The Conservative government has outlined proposals to introduce legislation on “English Votes for English Laws” (EVEL), if it wins the May 7 General Election.
Under the measures set out by Conservative Party leader of the House William Hague, Members of Parliament representing constituencies in England will be given an effective veto over matters only affecting England, or, where appropriate, England and Wales. MPs representing Scottish seats at Westminster will be confined to a “residual debating” role on such matters.
The proposals flow from the pledge made by Prime Minister David Cameron following the referendum on Scottish independence on September 18 last year. The vote against separation was won by 55.3 percent to 44.7 percent, but the last week of the campaign caused fear that the “No” vote could lose.
Leading the “Yes” campaign, the Scottish National Party (SNP) was able to capitalise on widespread alienation from Westminster to posture as a progressive alternative to the “London-based” parties, a false claim assiduously promoted by the pseudo-left groups. With a poll showing that the 307-year union between England and Scotland was threatened, prompting a sharp fall on the London stock market, Cameron, Labour leader Ed Miliband and Liberal Democrat leader Nick Clegg pledged greater powers to the devolved Scottish parliament in the event of a “No” vote.
Their panicked vow effectively overturned the decision to rule an option on greater devolution (Devo Max) out of the referenda. Despite a “No” majority of some 10 percentage points, it helped ensure that the crisis of the British nation state would only deepen.
Immediately after the vote, Cameron poured petrol on the fire, insisting that it was now time to listen to the “millions of voices of England.” Greater powers for Scotland would be matched by the introduction of EVEL, he said, announcing the establishment of a cross-party commission, headed by Lord Robert Smith, to explore a new constitutional settlement.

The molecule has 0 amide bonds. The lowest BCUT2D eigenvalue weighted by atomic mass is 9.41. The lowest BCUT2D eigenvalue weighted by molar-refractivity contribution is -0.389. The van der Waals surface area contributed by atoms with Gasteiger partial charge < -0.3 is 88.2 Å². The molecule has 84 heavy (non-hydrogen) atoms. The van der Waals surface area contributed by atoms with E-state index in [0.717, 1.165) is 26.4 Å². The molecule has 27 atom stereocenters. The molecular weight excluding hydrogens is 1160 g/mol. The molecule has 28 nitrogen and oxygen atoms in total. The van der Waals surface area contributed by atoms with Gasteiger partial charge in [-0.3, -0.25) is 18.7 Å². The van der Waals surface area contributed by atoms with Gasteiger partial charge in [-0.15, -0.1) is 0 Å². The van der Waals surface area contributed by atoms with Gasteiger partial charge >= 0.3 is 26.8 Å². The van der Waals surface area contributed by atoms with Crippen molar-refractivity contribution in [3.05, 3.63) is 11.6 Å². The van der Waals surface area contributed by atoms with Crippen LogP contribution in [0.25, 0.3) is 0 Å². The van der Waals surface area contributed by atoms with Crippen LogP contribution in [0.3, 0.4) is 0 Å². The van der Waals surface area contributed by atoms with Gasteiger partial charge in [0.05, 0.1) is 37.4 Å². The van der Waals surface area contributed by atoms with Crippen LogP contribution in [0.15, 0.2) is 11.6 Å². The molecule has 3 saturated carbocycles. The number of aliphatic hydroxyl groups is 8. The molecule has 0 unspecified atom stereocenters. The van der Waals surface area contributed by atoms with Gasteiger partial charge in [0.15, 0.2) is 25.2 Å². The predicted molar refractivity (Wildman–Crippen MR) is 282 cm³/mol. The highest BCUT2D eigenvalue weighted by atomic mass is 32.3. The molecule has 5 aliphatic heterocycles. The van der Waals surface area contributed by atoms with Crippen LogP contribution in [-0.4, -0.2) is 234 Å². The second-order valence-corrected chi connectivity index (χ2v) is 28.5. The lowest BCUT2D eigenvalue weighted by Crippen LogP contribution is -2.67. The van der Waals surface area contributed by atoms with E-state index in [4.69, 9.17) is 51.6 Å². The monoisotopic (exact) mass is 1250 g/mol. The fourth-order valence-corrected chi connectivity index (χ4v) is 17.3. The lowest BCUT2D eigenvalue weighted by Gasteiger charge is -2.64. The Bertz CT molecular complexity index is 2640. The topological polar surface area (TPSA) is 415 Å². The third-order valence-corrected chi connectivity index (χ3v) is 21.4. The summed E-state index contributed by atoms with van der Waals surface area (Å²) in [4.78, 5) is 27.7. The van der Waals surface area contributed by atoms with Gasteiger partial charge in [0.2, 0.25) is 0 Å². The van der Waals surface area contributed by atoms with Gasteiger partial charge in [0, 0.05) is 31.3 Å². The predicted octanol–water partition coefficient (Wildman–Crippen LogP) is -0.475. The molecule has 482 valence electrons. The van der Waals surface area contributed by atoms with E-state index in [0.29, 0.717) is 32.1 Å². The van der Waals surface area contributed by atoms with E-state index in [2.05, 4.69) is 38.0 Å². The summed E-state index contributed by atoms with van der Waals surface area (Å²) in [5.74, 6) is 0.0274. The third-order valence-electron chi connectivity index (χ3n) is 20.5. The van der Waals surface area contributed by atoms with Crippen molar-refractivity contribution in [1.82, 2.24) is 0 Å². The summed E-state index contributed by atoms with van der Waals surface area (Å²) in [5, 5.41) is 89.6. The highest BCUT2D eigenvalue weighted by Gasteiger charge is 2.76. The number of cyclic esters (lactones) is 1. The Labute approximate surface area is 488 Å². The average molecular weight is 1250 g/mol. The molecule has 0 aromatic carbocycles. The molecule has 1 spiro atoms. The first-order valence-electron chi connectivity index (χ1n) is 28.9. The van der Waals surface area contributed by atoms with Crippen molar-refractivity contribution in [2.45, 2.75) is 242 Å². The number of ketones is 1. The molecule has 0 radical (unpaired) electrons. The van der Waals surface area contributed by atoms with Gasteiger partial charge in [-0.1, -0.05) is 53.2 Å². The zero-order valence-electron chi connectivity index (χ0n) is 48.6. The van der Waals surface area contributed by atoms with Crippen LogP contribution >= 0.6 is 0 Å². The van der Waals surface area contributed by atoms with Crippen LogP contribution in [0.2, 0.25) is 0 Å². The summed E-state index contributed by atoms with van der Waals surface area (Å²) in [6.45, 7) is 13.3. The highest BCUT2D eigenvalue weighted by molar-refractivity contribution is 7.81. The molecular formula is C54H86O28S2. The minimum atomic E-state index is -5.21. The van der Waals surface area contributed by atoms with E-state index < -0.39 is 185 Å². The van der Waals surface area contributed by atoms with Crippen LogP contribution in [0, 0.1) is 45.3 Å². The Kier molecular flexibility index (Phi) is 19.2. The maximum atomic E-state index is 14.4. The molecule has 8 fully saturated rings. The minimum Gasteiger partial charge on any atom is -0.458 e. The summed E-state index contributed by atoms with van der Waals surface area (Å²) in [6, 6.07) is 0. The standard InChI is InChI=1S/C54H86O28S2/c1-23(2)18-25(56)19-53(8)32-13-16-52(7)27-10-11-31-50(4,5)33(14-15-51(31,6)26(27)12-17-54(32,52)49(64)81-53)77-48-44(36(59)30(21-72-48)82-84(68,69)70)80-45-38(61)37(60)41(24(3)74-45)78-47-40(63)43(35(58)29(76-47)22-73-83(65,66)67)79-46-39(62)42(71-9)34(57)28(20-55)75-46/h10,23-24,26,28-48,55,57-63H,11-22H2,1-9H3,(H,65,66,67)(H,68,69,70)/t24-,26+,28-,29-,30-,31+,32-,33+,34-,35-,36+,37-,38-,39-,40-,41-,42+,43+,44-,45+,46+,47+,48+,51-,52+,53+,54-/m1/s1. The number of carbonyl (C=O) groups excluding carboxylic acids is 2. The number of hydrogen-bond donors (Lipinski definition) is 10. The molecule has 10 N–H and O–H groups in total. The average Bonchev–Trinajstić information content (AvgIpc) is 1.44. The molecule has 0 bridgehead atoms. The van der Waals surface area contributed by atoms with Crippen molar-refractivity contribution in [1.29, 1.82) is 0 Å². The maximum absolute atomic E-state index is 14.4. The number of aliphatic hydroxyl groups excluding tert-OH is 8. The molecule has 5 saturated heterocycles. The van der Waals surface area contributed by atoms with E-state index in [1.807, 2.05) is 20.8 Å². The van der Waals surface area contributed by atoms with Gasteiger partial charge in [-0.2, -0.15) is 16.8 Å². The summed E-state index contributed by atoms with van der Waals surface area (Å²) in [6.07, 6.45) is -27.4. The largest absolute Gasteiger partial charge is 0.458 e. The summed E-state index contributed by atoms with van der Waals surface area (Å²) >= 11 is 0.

The prime minister’s appeal to English nationalism is indicative of the utter recklessness and short-term calculations that constitute bourgeois politics, not only in Britain but internationally. Having effectively destroyed the social, democratic and political foundations of the UK over the preceding 30 years, and beholden entirely to the interests of the financial elite, the bourgeoisie is appealing to the most reactionary, grasping sentiments to try and shore up its rule.
Greater devolution, whether in its Scottish or English guise, is directed towards a layer of the upper middle class hostile to any semblance of redistributive economic measures. Through devolution, they hope to retain a greater share of their wealth and establish a direct political stake in the exploitation of the working class.
At breakneck speed, the Smith Commission drew up proposals for the greatest decentralisation of powers in the history of the Union. In just weeks, it recommended devolving control over income tax rates to the Scottish parliament, along with control over certain welfare benefits and workfare programmes, air passenger duty and the licensing of onshore oil and gas extraction (fracking) in Scotland.
Supposedly to ensure the constitutional integrity of the UK, it proposed that all MPs would “continue to decide the UK’s Budget, including Income Tax.” This clause was inserted on Labour’s insistence so as to thwart calls for a complete ban on Scottish MPs in Westminster from voting on “English” matters.